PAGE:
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- In the Basilica of Santa Maria in Cosmedin, Rome, there is a skull of St.
- The Valentine relics were discovered in the catacombs of Saint Hippolytus on the Via Tiburtina in 1836 and were later determined to be those of Saint Valentine.
- The gift from Pope Gregory XVI to Fr.
- Valentine and was given to him by the Pope.
In addition to the Church of St Peter and Paul at Vysehrad in Prague, alleged relics were discovered in the parish church of St Mary’s Assumption in Chelmno, Poland, at the reliquary of Roquemaure in France, at the Stephansdom in Vienna, at Balzan, Malta, and at Blessed John Duns Scotus’ church in the Gorbals district of Glasgow, Scotland.
Valentine as their patron saint.
A image of him with birds and roses may be found in many places, and his feast day is commemorated on February 14.
Why St. Valentine Is the Patron Saint of Love
In the Christian tradition, Saint Valentine is known as the patron saint of love. His life, according to believers, was used by God to accomplish miracles and educate others how to recognize and experience genuine love. This well-known saint, an Italian doctor who subsequently became a priest, is credited with inspiring the establishment of the celebration of Valentine’s Day in the United States. He was imprisoned for officiating at weddings for couples at a time when new marriages were prohibited in ancient Rome, which led to his imprisonment.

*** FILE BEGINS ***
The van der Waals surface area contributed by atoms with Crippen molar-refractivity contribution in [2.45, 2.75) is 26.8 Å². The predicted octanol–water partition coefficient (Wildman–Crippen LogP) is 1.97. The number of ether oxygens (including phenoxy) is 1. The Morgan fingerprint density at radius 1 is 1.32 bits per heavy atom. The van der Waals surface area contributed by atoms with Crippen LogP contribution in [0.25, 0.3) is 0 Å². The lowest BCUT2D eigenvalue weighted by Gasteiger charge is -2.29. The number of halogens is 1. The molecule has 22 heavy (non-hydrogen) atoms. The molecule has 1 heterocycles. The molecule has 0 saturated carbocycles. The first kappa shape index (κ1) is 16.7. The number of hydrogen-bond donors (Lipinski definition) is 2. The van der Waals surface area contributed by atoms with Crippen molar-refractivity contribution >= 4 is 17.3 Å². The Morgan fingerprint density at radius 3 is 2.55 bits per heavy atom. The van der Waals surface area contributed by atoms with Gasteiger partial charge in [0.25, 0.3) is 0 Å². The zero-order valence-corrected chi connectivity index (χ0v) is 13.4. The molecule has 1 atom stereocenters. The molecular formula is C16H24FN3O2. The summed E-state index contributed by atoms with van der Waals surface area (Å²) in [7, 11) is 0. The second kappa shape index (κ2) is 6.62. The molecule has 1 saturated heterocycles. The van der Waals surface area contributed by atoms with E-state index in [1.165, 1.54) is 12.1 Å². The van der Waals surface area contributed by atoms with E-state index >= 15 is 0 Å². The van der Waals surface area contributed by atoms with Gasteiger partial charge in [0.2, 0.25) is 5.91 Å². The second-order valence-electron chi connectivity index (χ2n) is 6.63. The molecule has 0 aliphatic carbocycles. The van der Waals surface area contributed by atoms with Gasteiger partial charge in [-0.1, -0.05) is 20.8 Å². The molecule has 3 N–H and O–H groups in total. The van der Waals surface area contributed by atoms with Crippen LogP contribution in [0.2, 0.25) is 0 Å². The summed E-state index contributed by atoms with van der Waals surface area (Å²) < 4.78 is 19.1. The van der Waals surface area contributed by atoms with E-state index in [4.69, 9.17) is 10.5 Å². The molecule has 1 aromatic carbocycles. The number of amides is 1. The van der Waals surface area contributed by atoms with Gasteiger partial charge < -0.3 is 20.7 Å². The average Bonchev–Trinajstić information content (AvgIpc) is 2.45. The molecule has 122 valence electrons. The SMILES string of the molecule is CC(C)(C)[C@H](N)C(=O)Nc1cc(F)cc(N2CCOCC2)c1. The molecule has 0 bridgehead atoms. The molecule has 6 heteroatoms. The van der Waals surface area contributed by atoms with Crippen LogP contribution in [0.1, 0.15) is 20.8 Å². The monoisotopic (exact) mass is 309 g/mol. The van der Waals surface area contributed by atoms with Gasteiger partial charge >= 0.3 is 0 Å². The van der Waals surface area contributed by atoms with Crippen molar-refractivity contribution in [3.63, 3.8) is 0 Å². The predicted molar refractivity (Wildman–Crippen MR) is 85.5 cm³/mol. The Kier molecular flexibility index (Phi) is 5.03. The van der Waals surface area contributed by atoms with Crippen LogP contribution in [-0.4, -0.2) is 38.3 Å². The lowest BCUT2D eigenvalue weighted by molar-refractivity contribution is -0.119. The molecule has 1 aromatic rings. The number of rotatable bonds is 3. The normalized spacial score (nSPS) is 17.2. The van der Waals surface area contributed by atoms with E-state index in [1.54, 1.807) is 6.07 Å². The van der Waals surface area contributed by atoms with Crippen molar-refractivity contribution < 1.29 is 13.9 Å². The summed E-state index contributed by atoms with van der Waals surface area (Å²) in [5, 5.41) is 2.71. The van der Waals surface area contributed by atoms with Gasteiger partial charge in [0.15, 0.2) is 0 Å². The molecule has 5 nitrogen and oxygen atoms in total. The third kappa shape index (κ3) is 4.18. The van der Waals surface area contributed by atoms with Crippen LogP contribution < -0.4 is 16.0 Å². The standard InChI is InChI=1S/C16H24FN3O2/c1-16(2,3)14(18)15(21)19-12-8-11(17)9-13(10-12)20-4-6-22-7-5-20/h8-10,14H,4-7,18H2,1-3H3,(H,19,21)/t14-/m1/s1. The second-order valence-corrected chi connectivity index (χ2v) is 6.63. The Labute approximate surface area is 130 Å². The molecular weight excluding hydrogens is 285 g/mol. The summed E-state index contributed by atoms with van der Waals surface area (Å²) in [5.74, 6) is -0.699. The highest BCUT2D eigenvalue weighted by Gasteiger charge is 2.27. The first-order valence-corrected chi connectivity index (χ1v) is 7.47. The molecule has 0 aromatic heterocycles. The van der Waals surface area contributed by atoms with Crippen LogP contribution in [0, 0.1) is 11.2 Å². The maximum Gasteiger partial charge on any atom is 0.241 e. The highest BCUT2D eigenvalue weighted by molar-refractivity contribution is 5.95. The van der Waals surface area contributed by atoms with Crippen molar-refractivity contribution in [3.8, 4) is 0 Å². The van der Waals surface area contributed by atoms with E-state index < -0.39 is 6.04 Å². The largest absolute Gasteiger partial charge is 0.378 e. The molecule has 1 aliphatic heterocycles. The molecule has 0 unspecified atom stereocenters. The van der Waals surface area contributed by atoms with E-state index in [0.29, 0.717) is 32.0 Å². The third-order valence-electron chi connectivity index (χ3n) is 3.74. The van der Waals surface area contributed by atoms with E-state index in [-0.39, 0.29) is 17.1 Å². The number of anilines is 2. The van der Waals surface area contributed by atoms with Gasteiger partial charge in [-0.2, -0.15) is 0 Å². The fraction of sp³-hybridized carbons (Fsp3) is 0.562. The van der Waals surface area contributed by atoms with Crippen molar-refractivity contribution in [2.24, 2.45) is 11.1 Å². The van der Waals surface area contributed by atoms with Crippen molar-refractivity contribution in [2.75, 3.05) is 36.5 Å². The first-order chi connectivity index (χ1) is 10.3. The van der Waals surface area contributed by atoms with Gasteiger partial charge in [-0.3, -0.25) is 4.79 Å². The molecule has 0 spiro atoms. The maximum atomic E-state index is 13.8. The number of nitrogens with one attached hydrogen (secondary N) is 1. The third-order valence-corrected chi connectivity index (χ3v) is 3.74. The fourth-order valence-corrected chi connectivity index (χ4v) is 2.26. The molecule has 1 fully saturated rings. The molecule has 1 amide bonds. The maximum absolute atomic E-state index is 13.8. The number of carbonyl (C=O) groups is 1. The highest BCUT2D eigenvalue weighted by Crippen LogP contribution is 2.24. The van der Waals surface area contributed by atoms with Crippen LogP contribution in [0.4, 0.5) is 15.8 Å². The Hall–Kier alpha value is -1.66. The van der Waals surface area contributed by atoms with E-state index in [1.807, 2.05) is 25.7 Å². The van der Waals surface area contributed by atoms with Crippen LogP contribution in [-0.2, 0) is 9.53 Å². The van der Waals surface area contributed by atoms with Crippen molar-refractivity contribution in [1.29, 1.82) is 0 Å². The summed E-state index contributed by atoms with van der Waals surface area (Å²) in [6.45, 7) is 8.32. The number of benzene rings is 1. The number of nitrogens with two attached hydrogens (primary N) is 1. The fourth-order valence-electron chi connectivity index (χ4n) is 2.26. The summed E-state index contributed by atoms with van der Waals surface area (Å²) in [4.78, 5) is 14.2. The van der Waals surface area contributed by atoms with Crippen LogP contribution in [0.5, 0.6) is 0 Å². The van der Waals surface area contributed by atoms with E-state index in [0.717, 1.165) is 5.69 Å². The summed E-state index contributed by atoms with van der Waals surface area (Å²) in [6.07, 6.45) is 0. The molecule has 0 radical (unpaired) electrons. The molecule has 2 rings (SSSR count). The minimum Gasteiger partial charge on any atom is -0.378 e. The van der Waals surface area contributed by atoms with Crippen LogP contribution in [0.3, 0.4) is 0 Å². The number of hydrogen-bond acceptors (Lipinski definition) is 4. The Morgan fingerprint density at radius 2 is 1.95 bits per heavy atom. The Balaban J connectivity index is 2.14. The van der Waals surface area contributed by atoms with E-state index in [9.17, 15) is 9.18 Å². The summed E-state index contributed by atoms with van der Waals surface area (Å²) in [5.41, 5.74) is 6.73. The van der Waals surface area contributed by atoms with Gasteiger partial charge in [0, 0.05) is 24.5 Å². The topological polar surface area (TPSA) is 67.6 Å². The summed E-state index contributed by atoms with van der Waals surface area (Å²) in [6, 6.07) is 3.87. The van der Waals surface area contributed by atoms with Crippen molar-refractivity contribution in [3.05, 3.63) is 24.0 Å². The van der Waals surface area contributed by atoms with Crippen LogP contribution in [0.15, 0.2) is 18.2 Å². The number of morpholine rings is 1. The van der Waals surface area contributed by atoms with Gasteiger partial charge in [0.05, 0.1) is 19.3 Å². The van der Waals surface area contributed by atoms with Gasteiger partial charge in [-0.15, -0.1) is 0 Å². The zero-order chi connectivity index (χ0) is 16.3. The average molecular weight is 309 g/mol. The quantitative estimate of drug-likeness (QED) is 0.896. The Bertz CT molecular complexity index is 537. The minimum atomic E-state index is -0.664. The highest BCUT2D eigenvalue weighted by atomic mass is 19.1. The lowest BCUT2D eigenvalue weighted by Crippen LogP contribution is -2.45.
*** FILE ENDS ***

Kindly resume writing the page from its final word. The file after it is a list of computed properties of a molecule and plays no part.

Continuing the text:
Before he was executed for refusing to renounce his religion, he wrote a love letter to a little girl he had been assisting in the education of, who happened to be the daughter of his jailer. This letter later became the basis for the practice of giving Valentine’s cards.
The year of his birth is uncertain, but he died in Italy around 270 AD.
The 14th of February
Patron Saint Of
Weddings, engagements, greetings to the young and the young at heart, tourists, beekeepers, persons with epilepsy, and a plethora of churches